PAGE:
Wednesday, 16 July 2014

Neck Pain causes and effective treatments

Neck Pain causes and effective treatments
The neck, with its intricate structure and wide range of mobility, is particularly vulnerable to stress and strain. The head, which weighs between 10 and 20 pounds, is supported by a stack of seven small bones called vertebrae and held in place by 32 complex muscles. Neck pain is a serious problem that can limit your ability to perform normal, everyday tasks. It can cause you to lose range of motion in your neck, and it may also be a source of pain in your shoulder, arm, or hand.

Causes of Neck Pain
There are many different causes of neck pain. Occasionally, poor sitting posture puts the neck in an awkward position and causes pain. Wear and tear from arthritis or disc problems may also be a cause of your neck pain. Some neck pain is the result of injury and is called whiplash, but the vast majority of neck pain is due to simple muscle tension.

The pain that comes from your neck may be felt in different locations, which can make your condition confusing and difficult to treat. Do not panic if you experience pain in your neck. Oftentimes neck pain gets better in few days, and in many cases the pain subsides greatly in four to six weeks. When pain strikes, gentle neck exercises may be beneficial, and heat or ice can also help control symptoms. If symptoms persist, visit your doctor to see if a prescription medication will help your condition. Physical therapy helps a great deal in lessening the pain.
Exercise can be your main tool in the treatment of neck pain. Your physical therapist may prescribe specific exercises to help you improve the Range Of Motion of your neck.  Few treatment options are:
  •         Traction
  •          Postural Correction
  •          Joint Mobilizations
  •          Massage.
  •          Therapeutic modalities

Heat and ice are also treatments that may be used to help relax muscles and to decrease inflammation. Invasive treatments like spinal injections may be an option if pain doesn’t subside within weeks of therapy and medication. If the damage in your neck that's causing your pain is severe, you may require neck surgery to help eliminate the pain.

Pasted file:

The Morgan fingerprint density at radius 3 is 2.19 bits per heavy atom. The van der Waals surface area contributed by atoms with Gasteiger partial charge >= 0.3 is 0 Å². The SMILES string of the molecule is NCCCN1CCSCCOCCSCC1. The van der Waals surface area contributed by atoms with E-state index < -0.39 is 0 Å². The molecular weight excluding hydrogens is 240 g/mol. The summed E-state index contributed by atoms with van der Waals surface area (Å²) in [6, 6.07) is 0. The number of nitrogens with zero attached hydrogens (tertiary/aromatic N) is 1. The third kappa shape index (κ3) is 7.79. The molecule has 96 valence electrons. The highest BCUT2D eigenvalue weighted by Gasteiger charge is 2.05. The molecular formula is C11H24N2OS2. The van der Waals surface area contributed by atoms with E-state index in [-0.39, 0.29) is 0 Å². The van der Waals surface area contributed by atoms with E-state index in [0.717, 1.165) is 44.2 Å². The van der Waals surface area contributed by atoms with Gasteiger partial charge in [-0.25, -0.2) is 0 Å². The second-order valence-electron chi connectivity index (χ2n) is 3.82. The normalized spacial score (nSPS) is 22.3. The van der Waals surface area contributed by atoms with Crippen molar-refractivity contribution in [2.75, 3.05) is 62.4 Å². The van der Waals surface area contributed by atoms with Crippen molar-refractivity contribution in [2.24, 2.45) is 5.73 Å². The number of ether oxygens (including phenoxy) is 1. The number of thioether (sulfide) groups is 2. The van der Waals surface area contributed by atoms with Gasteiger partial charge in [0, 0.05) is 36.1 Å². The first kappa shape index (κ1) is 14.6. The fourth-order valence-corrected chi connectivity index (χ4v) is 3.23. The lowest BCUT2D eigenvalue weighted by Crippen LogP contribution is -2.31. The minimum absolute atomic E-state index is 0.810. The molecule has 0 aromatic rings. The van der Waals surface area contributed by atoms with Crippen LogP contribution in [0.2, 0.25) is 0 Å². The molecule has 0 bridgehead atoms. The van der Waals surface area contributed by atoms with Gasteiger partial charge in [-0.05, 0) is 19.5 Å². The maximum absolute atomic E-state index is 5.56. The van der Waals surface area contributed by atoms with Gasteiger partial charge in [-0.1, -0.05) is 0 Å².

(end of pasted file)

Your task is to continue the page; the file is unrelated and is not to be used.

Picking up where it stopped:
Wednesday, 9 July 2014

Best positions for better sleeping

Getting enough sleep is the most important thing but sleeping in the correct position also is important.  The eight common sleeping positions are described below.

1. On Your Back, Arms at Sides
Sleeping on your back with your arms at your side is generally considered to be the best sleeping position for spine health and it’s good for your neck, too.
2. On Your Back, Arms Up
Whether you have your arms up around your pillow or not, sleeping on your back may also help to prevent facial wrinkles and skin breakouts. Plus, having your arms up can put pressure on nerves in your shoulders, leading to pain.
3. Face Down
Sleeping on your stomach can improve digestion but unless you’ve developed a way to breathe through your pillow, it most likely leads to you tilting your face in one direction or the other.
4. Fetal Position
Sleeping all curled up into a ball with your knees drawn up and your chin tilted down might be comfortable but it’s probably one of the worst sleeping positions to consider as it can do a number on your back and neck.

5. On Side, Arms at Sides
When you’re sleeping on your side with both arms down, the spine is best supported in its natural curve. This can definitely help reduce back and neck pain while also reducing sleep apnea.
6. On Side, Arms Out
This position has many of the same benefits of sleeping on your side with your arms straight down.
7. On the Right Side
If you’re a side-sleeper, which side you sleep on also makes a difference. Sleeping on the right side can worsen heartburn while sleeping on the left side can put strain on internal organs like the liver, lungs, and stomach (while minimizing acid reflux).
8. Pillow-Supplemented
Choosing a proper sleeping position is important but regardless of which sleeping position you prefer, it’s highly likely that you can get a better night’s rest with less pain in the morning by supplementing your body with a pillow.